Wednesday, 8 May 2019


New York has long been a hub for the artistic intelligentsia - the go-to one stop shop in the American east for Gesamtkunstwerk.

The Big Apple is set to blaze several degrees hotter in the coming months as a slew of historically significant works of art will be made available, entirely cost-free, for public consumption - a move I enthusiastically applaud - great art deserves to be shared!

The first item on the docket is the contested Caravaggio, which Unraveling Musical Myths discussed in a previous post in April of 2016.

Starting this Friday, May 10, the recently discovered allegorical painting of Judith decapitating Holofernes, “Judith and Holofernes” (ca. 1607), found in the attic of a home in Toulouse in 2014 and later attributed to Caravaggio (which remains a subject of debate) will be making a week long pit-stop at the Adam Williams Fine Art Gallery (24 East 80th Street) before returning to Toulouse where it will be briefly displayed before being auctioned off later next month (at the Halle aux Grains, 1 place Dupay.)

This is a great time to view this stunning work of art up close - whether or not this piece is in fact a second go at this famous Old Testament tale by one of the most influential masters of the Italian Baroque/Renaissance or the work of another, incredibly gifted artist (some believe it to be painted by the brush of Louis Finson, who copied an original work)[1], it is worth making the trip to the gallery: the Louvre declined the acquisition of this piece back in 2016 (for budgetary reasons) and it is presently unknown with whom - or where - this controversial painting may wind up. This may be a once-in-a-lifetime visual experience for those U.S. bound.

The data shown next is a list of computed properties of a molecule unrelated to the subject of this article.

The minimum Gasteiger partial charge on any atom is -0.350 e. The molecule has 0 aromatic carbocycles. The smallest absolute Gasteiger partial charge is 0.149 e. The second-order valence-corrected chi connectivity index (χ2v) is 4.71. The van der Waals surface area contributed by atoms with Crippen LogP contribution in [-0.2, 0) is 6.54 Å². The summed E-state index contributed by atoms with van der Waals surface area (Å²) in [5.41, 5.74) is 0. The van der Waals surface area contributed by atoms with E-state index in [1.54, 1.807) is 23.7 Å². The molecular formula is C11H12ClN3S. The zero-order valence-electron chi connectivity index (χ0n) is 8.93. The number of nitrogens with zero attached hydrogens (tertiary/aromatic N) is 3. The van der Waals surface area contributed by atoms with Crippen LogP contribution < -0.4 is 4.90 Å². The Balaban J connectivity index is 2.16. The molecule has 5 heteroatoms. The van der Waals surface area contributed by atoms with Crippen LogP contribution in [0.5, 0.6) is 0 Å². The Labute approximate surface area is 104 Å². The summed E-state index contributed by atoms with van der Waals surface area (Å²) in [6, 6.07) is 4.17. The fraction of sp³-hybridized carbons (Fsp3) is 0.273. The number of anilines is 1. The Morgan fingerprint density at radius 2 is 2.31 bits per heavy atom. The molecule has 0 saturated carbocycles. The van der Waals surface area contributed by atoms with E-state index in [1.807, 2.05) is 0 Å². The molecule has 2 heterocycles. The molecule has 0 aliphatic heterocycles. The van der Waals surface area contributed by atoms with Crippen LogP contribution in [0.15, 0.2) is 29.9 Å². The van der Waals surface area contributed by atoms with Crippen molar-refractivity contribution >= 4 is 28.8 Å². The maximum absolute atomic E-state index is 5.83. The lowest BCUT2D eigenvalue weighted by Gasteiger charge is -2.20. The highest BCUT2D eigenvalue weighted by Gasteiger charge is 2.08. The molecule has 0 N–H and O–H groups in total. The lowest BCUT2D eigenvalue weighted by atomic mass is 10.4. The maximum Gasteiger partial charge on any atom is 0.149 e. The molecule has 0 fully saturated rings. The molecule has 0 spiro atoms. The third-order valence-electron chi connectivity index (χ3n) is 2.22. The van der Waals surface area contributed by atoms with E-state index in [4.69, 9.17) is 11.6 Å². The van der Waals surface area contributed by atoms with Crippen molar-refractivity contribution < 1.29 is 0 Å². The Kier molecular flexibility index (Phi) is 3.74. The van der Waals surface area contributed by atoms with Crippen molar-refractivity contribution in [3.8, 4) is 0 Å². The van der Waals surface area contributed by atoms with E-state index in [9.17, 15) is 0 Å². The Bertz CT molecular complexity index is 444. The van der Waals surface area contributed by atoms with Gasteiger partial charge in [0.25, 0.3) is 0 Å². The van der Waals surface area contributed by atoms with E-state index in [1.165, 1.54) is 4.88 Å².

If indeed a true Caravaggio, the c. 1607 Judith Beheading Holofernes would make the piece the 66th surviving work of the artist. Caravaggio's known work based on this scene from the Book of Judith was rediscovered in 1950 and is presently part of the collection of the Galleria Nazionale d'Arte Antica in Rome.

UPDATE: Judith Beheading Holofernes has been sold to a private buyer who intends to display the work in an as yet unrevealed "major" public gallery. The purchase occurred two days ahead of the painting's scheduled auction on Thursday, 25 June, 2019. Read more about the transaction here.

Visitors to Unraveling Musical Myths may recall my recommendation of Arma, Caedes, Vindictae, Furores from Vivaldi's Juditha Triumphans devicta Holofernes barbarie, performed by the great I Barocchisti and Coro della Radio Svizzera under maestro Diego Fasolis to accompany the enjoyment of this masterful work of art. I present it here again for those who missed it - never before have I heard a better interpretation of this movement in particular - it is simply an incredible rendition, from the blood-boiling timpani crescendo which opens the martial movement, to the rich tapestry of voices offered by the mixed choir.

Juditha Triumphans, save for it's overture, which has been lost to the hands of time, is Vivaldi's only surviving oratorio. It was originally scored for an all female cast (for performance by the women of the Ospedale della Pietà with which the composer was linked) and the biblical subject matter meant to serve as a metaphor for the Venetian victory over the Turks at the siege of Corfu in 1716.

As for the "Caravaggio," visitors to the Adam Williams Fine Art Gallery can expect to view the painting until May 17.

Exciting, admission-free events take a musical turn in late 2020, as the New York Public Library gets set to launch its very first permanent exhibition.